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Pakistani illegal alien admits to killing daughter and grandson in Texas

As Texas officials like Gov. Greg Abbott and Lt. Gov. Dan Patrick search for solutions to mass shootings and focus on guns and background checks, they might want to search for solutions to more avoidable murders committed by illegal aliens with all sorts of weapons and motivations.

According to local media, a probable cause statement from Corpus Christi police states that Mohammad Sahi, 72, approached neighbors covered in blood last Thursday and told them to call police. Sahi then confessed to the two officers arriving at the scene to murdering his 47-year-old daughter and 18-year-old grandson by beating them with a stick. Another grandson was found in the house severely beaten and barely alive.

Sahi appeared in court on Monday and is being charged for two murders and one aggravated assault. He confessed to the crimes speaking in his native Punjabi through an interpreter.

ICE spokesman Tim Oberle confirmed with CR that ICE lodged a detainer on September 13 following his arrest and that Sahi is indeed an illegal alien from Pakistan. However, given that bail is set for $2.5 million, it’s unlikely he will be released from Nueces County Jail. If prosecutors obtain a conviction leading to capital punishment or life without parole, the ICE detainer will become moot, because he will never be released and deported.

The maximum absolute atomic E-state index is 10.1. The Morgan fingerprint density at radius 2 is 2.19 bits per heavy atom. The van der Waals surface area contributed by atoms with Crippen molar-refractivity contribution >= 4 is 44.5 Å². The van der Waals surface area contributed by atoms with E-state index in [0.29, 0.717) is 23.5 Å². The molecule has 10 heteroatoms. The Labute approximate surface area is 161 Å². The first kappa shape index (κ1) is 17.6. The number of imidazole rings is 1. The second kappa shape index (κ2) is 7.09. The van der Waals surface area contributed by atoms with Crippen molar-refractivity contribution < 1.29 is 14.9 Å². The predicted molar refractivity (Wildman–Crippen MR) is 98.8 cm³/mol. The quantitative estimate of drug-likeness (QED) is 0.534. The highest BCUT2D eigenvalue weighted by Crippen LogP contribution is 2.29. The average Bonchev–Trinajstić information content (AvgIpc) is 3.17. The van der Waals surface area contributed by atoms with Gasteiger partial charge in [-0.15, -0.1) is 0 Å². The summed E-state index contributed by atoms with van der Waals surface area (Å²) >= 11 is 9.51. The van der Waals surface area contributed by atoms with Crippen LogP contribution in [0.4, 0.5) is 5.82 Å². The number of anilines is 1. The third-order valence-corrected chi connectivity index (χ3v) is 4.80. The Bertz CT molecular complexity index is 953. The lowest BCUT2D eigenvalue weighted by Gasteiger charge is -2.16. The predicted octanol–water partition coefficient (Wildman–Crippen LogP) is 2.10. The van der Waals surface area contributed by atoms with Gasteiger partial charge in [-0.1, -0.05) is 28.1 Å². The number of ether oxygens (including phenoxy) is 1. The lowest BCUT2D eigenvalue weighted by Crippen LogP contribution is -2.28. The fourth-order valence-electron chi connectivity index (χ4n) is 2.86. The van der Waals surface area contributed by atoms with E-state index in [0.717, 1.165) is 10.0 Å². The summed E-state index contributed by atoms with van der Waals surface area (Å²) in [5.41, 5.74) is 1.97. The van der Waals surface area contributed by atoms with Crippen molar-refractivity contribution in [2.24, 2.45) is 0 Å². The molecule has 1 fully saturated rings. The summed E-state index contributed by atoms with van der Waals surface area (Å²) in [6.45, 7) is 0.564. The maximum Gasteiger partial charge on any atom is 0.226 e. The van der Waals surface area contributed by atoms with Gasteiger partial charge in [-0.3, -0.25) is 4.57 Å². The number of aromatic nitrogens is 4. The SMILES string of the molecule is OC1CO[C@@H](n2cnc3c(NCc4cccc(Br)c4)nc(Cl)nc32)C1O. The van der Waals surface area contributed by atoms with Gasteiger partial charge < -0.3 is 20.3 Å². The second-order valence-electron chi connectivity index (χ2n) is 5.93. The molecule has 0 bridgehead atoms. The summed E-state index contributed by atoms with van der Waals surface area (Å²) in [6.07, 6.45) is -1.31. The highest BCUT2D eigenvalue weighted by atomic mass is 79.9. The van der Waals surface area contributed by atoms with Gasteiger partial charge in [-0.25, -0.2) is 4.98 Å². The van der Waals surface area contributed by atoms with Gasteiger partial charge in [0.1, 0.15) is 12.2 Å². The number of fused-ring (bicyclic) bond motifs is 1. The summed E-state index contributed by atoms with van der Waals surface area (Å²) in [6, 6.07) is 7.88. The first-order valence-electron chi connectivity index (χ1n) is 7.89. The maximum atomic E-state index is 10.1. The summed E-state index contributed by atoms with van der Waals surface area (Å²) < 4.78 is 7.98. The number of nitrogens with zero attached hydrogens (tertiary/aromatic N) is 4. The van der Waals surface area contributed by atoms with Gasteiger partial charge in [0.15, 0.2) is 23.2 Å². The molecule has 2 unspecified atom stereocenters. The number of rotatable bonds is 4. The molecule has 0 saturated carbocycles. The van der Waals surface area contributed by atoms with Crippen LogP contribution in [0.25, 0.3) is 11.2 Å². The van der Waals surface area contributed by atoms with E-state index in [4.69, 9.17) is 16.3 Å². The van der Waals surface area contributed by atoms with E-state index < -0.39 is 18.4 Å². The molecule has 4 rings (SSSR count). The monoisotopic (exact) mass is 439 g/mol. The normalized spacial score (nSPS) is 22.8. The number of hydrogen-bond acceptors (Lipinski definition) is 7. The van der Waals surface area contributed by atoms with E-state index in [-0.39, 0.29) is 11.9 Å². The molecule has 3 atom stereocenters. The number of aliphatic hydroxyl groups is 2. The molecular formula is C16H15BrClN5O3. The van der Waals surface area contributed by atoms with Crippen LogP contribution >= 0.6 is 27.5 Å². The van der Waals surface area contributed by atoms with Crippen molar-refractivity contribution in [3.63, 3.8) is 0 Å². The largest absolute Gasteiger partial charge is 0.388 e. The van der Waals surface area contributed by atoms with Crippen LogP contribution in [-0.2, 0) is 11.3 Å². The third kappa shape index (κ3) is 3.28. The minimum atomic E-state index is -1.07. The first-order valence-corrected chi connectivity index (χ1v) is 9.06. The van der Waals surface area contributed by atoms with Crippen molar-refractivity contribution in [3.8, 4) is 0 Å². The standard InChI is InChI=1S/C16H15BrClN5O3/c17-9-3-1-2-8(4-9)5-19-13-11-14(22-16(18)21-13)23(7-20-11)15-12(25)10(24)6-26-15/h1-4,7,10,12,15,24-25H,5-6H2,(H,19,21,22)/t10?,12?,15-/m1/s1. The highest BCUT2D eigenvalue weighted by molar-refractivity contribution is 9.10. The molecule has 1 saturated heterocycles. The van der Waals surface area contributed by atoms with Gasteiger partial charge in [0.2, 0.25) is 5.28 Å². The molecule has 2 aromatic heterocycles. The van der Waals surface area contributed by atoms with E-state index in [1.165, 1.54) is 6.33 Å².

This is obviously a shocking and extremely bizarre case. Police have not posited any theory of a motive in this case as to why a 72-year-old man would kill his daughter and grandson. But in 2016, Amnesty International spotlighted Pakistan in particular as a hotbed for the practice of family members murdering women for bringing shame to their family in some form. They estimate that roughly 1,000 such killings take place every year.

On January 27, 2017, as part of the “travel ban” executive order, Trump called for data collection on certain criminal activity that seems to be associated with the same countries listed in the visa moratorium. Sec. 10 of the order called upon DHS and DOJ to publish a semi-annual report on the number of foreign nationals charged on terrorism-related grounds. A lesser known part of that order also called for “information regarding the number and types of acts of gender-based violence against women, including honor killings, in the United States by foreign nationals.”

Only one DHS/DOJ report has been issued pursuant to this order, and very little was published on that section of the order. The report, from January 2018, noted that there is no reliable data on honor killings because the federal government doesn’t directly track them. It’s part of a broader problem of our government failing to track foreign national crimes, transnational gang and cartel crimes, and foreign terrorism crimes.

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